Light’s artwork is lightly amusing throughout, with a throng of crabbed ink lines busily filling the mostly white backgrounds, making the incidents of color—blue here, purple and orange there—the more sparkling. Complementing the smart artwork is a smart story: you don’t have to have a pocket full of gold to get by; wits often work just as well. Though the boy’s peg leg immediately conjures hoary old pirate tropes, these are honest, hard-working tars, and it’s a positive delight to see a disabled boy depicted as an equal participant in the economy.
—Kirkus Reviews (starred review)
Though the story is told through very little text, the mathematics inherent to each exchange extends to older readers. If they trade four of their six oars, how many should be left? These questions are not explicitly asked, but the illustrations always bear out the answers. The result is a delightful adventure with a sweet underlying message, and the treasure maps that grace the end papers are a perfect final touch.
—Booklist (starred review)
As he did in Have You Seen My Dragon? (2014) and Have You Seen My Monster? (2015, both Candlewick), Light brings his exceptional talent and clever storytelling to young pirate lovers and fans of all things nautical…Several pages of sequential panels assist the minimal text in telling this engaging story of ingenuity and resilience. A fun-filled swapfest for salty dogs and landlubbers alike.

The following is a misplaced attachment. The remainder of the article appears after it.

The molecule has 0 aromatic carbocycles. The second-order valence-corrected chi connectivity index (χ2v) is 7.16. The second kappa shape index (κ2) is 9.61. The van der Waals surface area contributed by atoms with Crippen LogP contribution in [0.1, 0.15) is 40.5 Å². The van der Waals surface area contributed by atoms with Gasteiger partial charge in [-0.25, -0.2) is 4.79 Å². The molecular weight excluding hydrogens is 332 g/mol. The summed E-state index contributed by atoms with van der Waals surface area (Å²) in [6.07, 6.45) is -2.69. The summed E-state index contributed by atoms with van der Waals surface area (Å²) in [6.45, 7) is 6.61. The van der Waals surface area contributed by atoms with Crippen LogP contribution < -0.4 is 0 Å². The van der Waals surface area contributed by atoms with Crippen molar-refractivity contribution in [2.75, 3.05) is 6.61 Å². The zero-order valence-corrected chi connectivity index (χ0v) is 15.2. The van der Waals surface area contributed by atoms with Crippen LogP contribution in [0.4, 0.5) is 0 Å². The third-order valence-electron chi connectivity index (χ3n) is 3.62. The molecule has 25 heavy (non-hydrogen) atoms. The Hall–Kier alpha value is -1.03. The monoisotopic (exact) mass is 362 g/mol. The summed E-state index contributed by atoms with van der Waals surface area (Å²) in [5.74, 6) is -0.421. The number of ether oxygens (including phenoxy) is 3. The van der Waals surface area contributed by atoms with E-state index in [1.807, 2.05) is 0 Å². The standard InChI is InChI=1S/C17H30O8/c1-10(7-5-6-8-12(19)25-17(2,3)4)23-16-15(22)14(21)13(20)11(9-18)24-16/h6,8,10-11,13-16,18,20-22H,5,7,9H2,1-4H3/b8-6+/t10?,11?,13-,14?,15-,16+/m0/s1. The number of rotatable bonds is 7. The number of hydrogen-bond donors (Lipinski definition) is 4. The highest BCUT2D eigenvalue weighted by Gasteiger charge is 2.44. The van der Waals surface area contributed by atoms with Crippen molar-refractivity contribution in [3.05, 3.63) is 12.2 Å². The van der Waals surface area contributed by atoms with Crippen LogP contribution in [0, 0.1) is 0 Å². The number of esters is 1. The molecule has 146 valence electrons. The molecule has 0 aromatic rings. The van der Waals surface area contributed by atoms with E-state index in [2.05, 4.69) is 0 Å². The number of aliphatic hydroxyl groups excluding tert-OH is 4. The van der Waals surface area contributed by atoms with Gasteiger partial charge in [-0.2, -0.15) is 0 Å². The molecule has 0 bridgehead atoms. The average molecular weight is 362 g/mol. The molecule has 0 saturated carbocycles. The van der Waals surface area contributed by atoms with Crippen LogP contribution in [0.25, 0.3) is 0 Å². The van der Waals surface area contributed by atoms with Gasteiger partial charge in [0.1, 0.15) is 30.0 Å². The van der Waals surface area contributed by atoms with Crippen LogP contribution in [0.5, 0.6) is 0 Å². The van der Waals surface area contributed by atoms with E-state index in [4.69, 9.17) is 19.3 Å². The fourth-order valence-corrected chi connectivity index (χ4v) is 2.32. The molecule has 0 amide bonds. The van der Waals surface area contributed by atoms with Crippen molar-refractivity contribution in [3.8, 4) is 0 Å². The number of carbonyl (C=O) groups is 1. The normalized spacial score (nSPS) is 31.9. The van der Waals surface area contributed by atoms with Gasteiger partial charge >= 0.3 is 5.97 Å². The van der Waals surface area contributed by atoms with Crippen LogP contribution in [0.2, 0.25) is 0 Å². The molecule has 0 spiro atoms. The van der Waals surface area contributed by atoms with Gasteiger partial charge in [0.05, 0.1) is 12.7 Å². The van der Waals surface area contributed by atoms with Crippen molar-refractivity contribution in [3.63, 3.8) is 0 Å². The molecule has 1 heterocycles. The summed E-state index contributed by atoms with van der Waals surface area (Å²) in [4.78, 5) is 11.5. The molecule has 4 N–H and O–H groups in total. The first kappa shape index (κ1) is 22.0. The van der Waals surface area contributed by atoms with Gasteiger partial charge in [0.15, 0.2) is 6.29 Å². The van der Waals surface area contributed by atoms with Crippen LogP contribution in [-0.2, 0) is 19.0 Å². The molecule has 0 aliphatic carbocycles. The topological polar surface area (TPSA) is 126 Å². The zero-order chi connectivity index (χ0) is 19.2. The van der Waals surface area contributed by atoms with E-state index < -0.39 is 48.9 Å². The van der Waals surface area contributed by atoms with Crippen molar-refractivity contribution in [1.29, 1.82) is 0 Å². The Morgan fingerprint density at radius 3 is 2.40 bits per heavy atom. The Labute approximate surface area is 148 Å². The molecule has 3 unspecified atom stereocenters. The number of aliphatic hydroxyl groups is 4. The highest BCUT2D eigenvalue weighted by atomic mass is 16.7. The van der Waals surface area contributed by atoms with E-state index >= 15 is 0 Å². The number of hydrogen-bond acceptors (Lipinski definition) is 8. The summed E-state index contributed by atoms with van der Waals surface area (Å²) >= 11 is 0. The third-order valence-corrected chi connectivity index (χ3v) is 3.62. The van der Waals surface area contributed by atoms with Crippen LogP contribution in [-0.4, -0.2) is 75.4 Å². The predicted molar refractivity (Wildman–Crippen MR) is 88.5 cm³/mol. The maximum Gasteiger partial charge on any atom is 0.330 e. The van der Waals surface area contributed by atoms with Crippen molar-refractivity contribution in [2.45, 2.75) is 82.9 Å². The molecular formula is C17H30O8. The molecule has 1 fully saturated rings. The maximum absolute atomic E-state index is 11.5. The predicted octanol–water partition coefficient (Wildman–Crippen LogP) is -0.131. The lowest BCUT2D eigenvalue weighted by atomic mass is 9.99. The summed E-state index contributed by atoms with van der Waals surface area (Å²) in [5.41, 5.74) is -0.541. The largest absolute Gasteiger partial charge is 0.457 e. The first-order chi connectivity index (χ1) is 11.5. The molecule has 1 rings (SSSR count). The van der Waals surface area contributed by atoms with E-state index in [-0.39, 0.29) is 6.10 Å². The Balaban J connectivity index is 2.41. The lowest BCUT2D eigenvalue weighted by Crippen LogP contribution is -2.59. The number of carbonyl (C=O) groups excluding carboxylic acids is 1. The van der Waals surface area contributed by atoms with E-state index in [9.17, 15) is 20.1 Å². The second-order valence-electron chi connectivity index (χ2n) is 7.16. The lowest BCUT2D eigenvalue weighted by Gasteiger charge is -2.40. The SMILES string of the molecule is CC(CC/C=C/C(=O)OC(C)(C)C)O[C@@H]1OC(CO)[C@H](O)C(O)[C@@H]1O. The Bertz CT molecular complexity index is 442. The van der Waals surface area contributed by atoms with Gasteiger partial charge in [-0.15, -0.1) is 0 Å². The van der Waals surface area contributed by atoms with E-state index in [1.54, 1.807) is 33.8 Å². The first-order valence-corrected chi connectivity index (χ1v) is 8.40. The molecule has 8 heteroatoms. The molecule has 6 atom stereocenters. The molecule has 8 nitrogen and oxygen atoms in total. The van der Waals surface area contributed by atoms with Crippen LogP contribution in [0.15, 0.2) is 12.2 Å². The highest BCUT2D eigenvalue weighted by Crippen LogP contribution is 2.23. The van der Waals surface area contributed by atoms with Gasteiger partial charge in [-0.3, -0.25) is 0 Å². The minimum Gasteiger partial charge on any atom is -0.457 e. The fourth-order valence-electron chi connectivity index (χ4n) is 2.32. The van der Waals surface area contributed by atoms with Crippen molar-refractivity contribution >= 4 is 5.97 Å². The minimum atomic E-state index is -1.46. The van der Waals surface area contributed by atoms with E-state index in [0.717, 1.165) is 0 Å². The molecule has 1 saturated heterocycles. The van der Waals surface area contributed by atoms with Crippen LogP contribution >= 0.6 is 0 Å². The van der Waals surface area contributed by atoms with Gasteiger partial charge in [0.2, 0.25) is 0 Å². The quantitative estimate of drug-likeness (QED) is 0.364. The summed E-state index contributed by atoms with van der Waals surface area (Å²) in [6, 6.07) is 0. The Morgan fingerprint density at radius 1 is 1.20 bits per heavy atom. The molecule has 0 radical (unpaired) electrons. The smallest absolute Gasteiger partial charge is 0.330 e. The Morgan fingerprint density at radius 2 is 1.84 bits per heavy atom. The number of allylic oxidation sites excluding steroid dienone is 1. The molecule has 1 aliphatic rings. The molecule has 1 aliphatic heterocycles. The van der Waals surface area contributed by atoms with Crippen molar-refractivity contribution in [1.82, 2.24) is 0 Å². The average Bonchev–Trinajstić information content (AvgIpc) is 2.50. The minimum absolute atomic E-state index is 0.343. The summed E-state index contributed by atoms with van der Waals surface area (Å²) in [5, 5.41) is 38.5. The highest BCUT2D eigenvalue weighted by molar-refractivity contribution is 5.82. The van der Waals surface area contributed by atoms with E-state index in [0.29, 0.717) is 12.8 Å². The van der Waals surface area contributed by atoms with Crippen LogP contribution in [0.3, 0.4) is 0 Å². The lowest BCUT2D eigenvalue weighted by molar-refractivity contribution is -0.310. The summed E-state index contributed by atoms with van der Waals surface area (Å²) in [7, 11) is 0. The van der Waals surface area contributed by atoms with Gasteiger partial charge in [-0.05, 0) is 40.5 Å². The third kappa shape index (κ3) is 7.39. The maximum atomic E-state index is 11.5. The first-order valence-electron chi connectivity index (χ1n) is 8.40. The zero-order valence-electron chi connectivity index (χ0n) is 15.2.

—School Library Journal (starred review)
The boy’s wooden leg is a physical difference that isn’t remarked upon and doesn’t hinder him from doing what he likes, and the fact that it’s the boy who comes up with the plan is satisfying, too. Light’s story will leave readers with much to think about.
The limited, repetitive text will be a boon to beginning readers, and the unusual deployment of limited swaths of matte color to accent the sea, the protagonists, and their trades will invite older viewers to consider how color guides the eye across a spread.
—Bulletin of the Center for Children’s Books
Faintly reminiscent in its cheerful preposterousness to Bob Gill’s “A Balloon for a Blunderbuss” (1961), Mr. Light’s tale features airy pen-and-ink illustrations that are brightly pigmented in only a few places—so readers ages 4-8 may want to keep the book away from their younger siblings, lest they be tempted to color in it.
—The Wall Street Journal